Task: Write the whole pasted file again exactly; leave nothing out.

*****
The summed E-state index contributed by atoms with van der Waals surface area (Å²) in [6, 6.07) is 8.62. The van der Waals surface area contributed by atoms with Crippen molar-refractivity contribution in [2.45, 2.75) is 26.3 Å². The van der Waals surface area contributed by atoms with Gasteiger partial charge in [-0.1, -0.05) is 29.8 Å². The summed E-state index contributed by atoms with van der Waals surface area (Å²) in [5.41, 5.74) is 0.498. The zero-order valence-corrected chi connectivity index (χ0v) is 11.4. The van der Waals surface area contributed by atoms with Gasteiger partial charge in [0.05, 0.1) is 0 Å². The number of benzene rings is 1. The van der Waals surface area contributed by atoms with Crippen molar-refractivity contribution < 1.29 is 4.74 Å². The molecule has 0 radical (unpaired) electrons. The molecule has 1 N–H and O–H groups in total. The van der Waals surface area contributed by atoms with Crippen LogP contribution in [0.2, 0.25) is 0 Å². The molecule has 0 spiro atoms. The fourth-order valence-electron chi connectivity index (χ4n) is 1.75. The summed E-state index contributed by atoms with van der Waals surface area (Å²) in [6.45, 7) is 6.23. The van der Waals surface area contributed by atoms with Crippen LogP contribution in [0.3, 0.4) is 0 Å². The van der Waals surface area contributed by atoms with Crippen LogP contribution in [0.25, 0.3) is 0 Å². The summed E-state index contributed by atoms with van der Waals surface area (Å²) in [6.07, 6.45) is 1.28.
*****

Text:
The summed E-state index contributed by atoms with van der Waals surface area (Å²) in [6, 6.07) is 8.62. The van der Waals surface area contributed by atoms with Crippen molar-refractivity contribution in [2.45, 2.75) is 26.3 Å². The van der Waals surface area contributed by atoms with Gasteiger partial charge in [-0.1, -0.05) is 29.8 Å². The summed E-state index contributed by atoms with van der Waals surface area (Å²) in [5.41, 5.74) is 0.498. The zero-order valence-corrected chi connectivity index (χ0v) is 11.4. The van der Waals surface area contributed by atoms with Gasteiger partial charge in [0.05, 0.1) is 0 Å². The number of benzene rings is 1. The van der Waals surface area contributed by atoms with Crippen molar-refractivity contribution < 1.29 is 4.74 Å². The molecule has 0 radical (unpaired) electrons. The molecule has 1 N–H and O–H groups in total. The van der Waals surface area contributed by atoms with Crippen LogP contribution in [0.2, 0.25) is 0 Å². The molecule has 0 spiro atoms. The fourth-order valence-electron chi connectivity index (χ4n) is 1.75. The summed E-state index contributed by atoms with van der Waals surface area (Å²) in [6.45, 7) is 6.23. The van der Waals surface area contributed by atoms with Crippen LogP contribution in [0.3, 0.4) is 0 Å². The van der Waals surface area contributed by atoms with Crippen LogP contribution in [0.25, 0.3) is 0 Å². The summed E-state index contributed by atoms with van der Waals surface area (Å²) in [6.07, 6.45) is 1.28.